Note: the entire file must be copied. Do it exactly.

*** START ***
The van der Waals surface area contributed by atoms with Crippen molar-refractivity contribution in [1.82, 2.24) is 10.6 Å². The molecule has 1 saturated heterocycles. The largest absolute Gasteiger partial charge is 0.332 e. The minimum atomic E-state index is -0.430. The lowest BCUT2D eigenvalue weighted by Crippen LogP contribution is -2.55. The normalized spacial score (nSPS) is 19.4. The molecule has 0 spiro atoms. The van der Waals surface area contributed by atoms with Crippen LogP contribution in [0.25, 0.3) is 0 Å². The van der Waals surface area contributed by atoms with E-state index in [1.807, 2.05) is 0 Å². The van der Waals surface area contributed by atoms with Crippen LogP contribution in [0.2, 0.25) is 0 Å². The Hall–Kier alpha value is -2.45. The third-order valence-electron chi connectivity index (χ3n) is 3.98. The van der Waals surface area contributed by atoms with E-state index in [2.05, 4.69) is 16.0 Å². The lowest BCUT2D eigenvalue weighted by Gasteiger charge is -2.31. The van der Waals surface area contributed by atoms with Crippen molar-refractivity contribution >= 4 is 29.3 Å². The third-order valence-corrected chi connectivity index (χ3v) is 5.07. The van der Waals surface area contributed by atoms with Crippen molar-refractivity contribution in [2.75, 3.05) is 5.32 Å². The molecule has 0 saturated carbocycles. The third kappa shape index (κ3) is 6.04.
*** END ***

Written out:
The van der Waals surface area contributed by atoms with Crippen molar-refractivity contribution in [1.82, 2.24) is 10.6 Å². The molecule has 1 saturated heterocycles. The largest absolute Gasteiger partial charge is 0.332 e. The minimum atomic E-state index is -0.430. The lowest BCUT2D eigenvalue weighted by Crippen LogP contribution is -2.55. The normalized spacial score (nSPS) is 19.4. The molecule has 0 spiro atoms. The van der Waals surface area contributed by atoms with Crippen LogP contribution in [0.25, 0.3) is 0 Å². The van der Waals surface area contributed by atoms with E-state index in [1.807, 2.05) is 0 Å². The van der Waals surface area contributed by atoms with Crippen LogP contribution in [0.2, 0.25) is 0 Å². The Hall–Kier alpha value is -2.45. The third-order valence-electron chi connectivity index (χ3n) is 3.98. The van der Waals surface area contributed by atoms with E-state index in [2.05, 4.69) is 16.0 Å². The lowest BCUT2D eigenvalue weighted by Gasteiger charge is -2.31. The van der Waals surface area contributed by atoms with Crippen molar-refractivity contribution >= 4 is 29.3 Å². The third-order valence-corrected chi connectivity index (χ3v) is 5.07. The van der Waals surface area contributed by atoms with Crippen molar-refractivity contribution in [2.75, 3.05) is 5.32 Å². The molecule has 0 saturated carbocycles. The third kappa shape index (κ3) is 6.04.